By Dr Philip Burgess


Over many seasons, the average optimum time to plant potatoes, in Scotland, seems to sit around April 20 – almost exactly a month from when you are reading this.

But this simplifies farming to growing by a calendar and we all know that’s usually the wrong approach. It’s more important to plant tatties, when the conditions are right.

Soils should be warm, perhaps 7°C, and rising. At these temperatures, the sprout can grow fast and emerge quickly. In cold soils, which are often also wet, the seed tuber sits there and does nothing. Meanwhile, rhizoctonia and other pathogens can begin to take advantage.

The soil also needs to be cultivated correctly to get the seed tuber into a comfortable position from where it can grow quickly and without any restrictions. When you first get the machinery out into the field, look very critically at what you are doing.

Those early planted crops may statistically yield well, but not if you damage the soil structure by smearing the ridge bottom and causing compaction. The damage done by even slight compaction will far outweigh any small advantage of planting early.

In my experience, with most varieties, yield is not significantly reduced until planting in the second half of May. So, be patient and wait until the conditions are right for each and every field.

But you can also look at the set up in the field, there has been excellent research funded by AHDB, that demonstrated the significant advantages that can be had by cultivating a little shallower.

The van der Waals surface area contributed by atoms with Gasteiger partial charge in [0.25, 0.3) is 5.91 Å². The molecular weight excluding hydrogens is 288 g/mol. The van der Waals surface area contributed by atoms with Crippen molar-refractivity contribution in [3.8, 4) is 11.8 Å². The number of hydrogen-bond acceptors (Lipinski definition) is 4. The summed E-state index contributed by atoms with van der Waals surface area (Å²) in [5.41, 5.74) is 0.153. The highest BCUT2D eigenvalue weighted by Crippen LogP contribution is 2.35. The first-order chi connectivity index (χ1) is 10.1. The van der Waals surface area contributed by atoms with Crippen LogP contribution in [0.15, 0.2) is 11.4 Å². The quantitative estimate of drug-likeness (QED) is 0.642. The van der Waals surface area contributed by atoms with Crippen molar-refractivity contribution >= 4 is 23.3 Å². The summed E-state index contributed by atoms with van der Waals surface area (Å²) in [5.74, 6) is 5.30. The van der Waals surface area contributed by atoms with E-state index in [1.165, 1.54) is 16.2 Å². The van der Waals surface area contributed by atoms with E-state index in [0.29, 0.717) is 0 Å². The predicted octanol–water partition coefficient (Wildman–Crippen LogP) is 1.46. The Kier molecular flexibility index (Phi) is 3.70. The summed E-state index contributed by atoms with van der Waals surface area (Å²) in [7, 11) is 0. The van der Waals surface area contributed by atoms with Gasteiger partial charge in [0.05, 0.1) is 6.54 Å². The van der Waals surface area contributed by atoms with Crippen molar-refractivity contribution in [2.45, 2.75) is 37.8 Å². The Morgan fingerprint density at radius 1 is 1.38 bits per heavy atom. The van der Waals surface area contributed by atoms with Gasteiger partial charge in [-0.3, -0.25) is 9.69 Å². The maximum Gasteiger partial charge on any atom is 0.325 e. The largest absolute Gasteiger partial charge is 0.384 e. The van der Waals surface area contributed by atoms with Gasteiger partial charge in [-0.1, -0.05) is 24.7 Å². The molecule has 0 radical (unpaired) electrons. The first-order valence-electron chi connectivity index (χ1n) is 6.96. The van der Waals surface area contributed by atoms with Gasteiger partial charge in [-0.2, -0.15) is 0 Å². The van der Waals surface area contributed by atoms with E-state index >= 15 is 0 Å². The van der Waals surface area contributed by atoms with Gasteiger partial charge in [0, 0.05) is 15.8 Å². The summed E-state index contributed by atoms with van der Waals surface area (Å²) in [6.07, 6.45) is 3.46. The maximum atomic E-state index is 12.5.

You can work the field when otherwise you would be causing compaction; you will use less fuel; you might travel quicker across the field; and the final yield will be the same or perhaps slightly higher.

All things worth bearing in mind when you’re in the thick of planting. Obviously, it is important not to plant too shallow, but in many situations, there is room to be just a cm or two shallower, which is enough to make a difference.

Bed tilling has been shown too often not be necessary and rarely does it speed destoning. It may lead to a very fine seedbed, which might look great, but isn’t the most resilient ridge if the weather turns bad.

So, keep the bed tiller in reserve. If you need to use it, then you’re possibly growing your potatoes in the wrong fields. It’s a bit late to do much about it this year, but an important lesson as you look ahead to 2021.

In the longer term, the health and condition of your soil is going to determine your ability to produce potatoes and other crops profitably. Higher organic matter content soils are more productive and resilient. The number of days on which these fields can be worked increases as the organic matter increases.

Fortunately, in Scotland, organic matters are not at the rock bottom found in some other parts of GB, or abroad. But it’s an advantage worth preserving, especially as we see more extreme weather events, wetter winters and perhaps drier summers.

So, the optimum time to plant tatties depends upon not just the calendar, but on your ability to manage the entire operation in the field. Looking forward over the entire rotation, you need to look after your soils to make things easier in the future.